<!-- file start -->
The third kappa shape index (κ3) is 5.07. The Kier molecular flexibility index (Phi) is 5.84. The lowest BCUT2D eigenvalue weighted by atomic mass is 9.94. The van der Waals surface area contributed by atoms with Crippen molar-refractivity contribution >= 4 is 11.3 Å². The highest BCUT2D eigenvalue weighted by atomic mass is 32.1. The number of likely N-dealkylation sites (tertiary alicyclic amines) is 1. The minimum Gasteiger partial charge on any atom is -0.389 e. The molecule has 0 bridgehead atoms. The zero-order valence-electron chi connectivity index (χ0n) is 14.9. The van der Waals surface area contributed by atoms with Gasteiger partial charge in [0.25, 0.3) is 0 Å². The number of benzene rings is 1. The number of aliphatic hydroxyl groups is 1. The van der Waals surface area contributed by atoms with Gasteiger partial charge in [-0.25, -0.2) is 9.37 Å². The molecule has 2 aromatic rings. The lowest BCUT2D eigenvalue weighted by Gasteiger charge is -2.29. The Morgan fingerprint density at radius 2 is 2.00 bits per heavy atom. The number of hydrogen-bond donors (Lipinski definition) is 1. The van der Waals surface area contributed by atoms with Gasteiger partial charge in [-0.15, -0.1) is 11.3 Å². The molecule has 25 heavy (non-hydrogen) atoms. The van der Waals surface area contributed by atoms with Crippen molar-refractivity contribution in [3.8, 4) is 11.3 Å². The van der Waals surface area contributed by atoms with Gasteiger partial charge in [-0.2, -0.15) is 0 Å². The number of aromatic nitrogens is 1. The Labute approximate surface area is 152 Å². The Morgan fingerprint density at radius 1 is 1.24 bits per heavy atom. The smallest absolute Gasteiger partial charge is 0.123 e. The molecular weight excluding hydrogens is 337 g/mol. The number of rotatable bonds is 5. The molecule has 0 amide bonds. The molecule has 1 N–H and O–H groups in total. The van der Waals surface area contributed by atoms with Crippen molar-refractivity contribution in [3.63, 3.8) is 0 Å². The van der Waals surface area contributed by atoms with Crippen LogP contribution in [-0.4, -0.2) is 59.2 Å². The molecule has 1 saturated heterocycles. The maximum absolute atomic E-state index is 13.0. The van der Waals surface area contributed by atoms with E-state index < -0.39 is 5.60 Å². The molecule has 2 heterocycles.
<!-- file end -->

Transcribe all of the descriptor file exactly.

The third kappa shape index (κ3) is 5.07. The Kier molecular flexibility index (Phi) is 5.84. The lowest BCUT2D eigenvalue weighted by atomic mass is 9.94. The van der Waals surface area contributed by atoms with Crippen molar-refractivity contribution >= 4 is 11.3 Å². The highest BCUT2D eigenvalue weighted by atomic mass is 32.1. The number of likely N-dealkylation sites (tertiary alicyclic amines) is 1. The minimum Gasteiger partial charge on any atom is -0.389 e. The molecule has 0 bridgehead atoms. The zero-order valence-electron chi connectivity index (χ0n) is 14.9. The van der Waals surface area contributed by atoms with Gasteiger partial charge in [0.25, 0.3) is 0 Å². The number of benzene rings is 1. The number of aliphatic hydroxyl groups is 1. The van der Waals surface area contributed by atoms with Gasteiger partial charge in [-0.25, -0.2) is 9.37 Å². The molecule has 2 aromatic rings. The lowest BCUT2D eigenvalue weighted by Gasteiger charge is -2.29. The Morgan fingerprint density at radius 2 is 2.00 bits per heavy atom. The number of hydrogen-bond donors (Lipinski definition) is 1. The van der Waals surface area contributed by atoms with Gasteiger partial charge in [-0.15, -0.1) is 11.3 Å². The molecule has 25 heavy (non-hydrogen) atoms. The van der Waals surface area contributed by atoms with Crippen molar-refractivity contribution in [3.8, 4) is 11.3 Å². The van der Waals surface area contributed by atoms with Gasteiger partial charge in [-0.2, -0.15) is 0 Å². The number of aromatic nitrogens is 1. The Labute approximate surface area is 152 Å². The Morgan fingerprint density at radius 1 is 1.24 bits per heavy atom. The smallest absolute Gasteiger partial charge is 0.123 e. The molecular weight excluding hydrogens is 337 g/mol. The number of rotatable bonds is 5. The molecule has 0 amide bonds. The molecule has 1 N–H and O–H groups in total. The van der Waals surface area contributed by atoms with Crippen molar-refractivity contribution in [3.63, 3.8) is 0 Å². The van der Waals surface area contributed by atoms with Crippen LogP contribution in [-0.4, -0.2) is 59.2 Å². The molecule has 1 saturated heterocycles. The maximum absolute atomic E-state index is 13.0. The van der Waals surface area contributed by atoms with E-state index < -0.39 is 5.60 Å². The molecule has 2 heterocycles.